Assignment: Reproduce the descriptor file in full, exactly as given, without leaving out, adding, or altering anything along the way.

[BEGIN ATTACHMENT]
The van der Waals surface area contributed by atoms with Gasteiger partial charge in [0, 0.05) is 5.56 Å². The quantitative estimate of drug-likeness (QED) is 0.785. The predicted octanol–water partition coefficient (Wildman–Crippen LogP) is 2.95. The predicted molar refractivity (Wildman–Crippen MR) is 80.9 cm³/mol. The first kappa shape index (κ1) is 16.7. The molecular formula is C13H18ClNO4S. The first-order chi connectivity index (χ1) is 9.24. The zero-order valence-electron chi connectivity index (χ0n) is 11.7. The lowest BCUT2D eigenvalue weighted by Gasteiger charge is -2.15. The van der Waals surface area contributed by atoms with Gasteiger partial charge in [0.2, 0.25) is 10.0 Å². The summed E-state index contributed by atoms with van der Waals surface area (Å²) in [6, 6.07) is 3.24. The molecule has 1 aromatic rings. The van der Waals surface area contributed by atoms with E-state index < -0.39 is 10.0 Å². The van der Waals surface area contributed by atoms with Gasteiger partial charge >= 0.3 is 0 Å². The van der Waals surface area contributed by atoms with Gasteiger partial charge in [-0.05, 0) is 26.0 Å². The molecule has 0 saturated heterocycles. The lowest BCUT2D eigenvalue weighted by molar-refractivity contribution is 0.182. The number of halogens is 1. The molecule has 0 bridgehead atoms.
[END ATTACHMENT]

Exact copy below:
The van der Waals surface area contributed by atoms with Gasteiger partial charge in [0, 0.05) is 5.56 Å². The quantitative estimate of drug-likeness (QED) is 0.785. The predicted octanol–water partition coefficient (Wildman–Crippen LogP) is 2.95. The predicted molar refractivity (Wildman–Crippen MR) is 80.9 cm³/mol. The first kappa shape index (κ1) is 16.7. The molecular formula is C13H18ClNO4S. The first-order chi connectivity index (χ1) is 9.24. The zero-order valence-electron chi connectivity index (χ0n) is 11.7. The lowest BCUT2D eigenvalue weighted by Gasteiger charge is -2.15. The van der Waals surface area contributed by atoms with Gasteiger partial charge in [0.2, 0.25) is 10.0 Å². The summed E-state index contributed by atoms with van der Waals surface area (Å²) in [6, 6.07) is 3.24. The molecule has 1 aromatic rings. The van der Waals surface area contributed by atoms with E-state index < -0.39 is 10.0 Å². The van der Waals surface area contributed by atoms with Gasteiger partial charge >= 0.3 is 0 Å². The van der Waals surface area contributed by atoms with Gasteiger partial charge in [-0.05, 0) is 26.0 Å². The molecule has 0 saturated heterocycles. The lowest BCUT2D eigenvalue weighted by molar-refractivity contribution is 0.182. The number of halogens is 1. The molecule has 0 bridgehead atoms.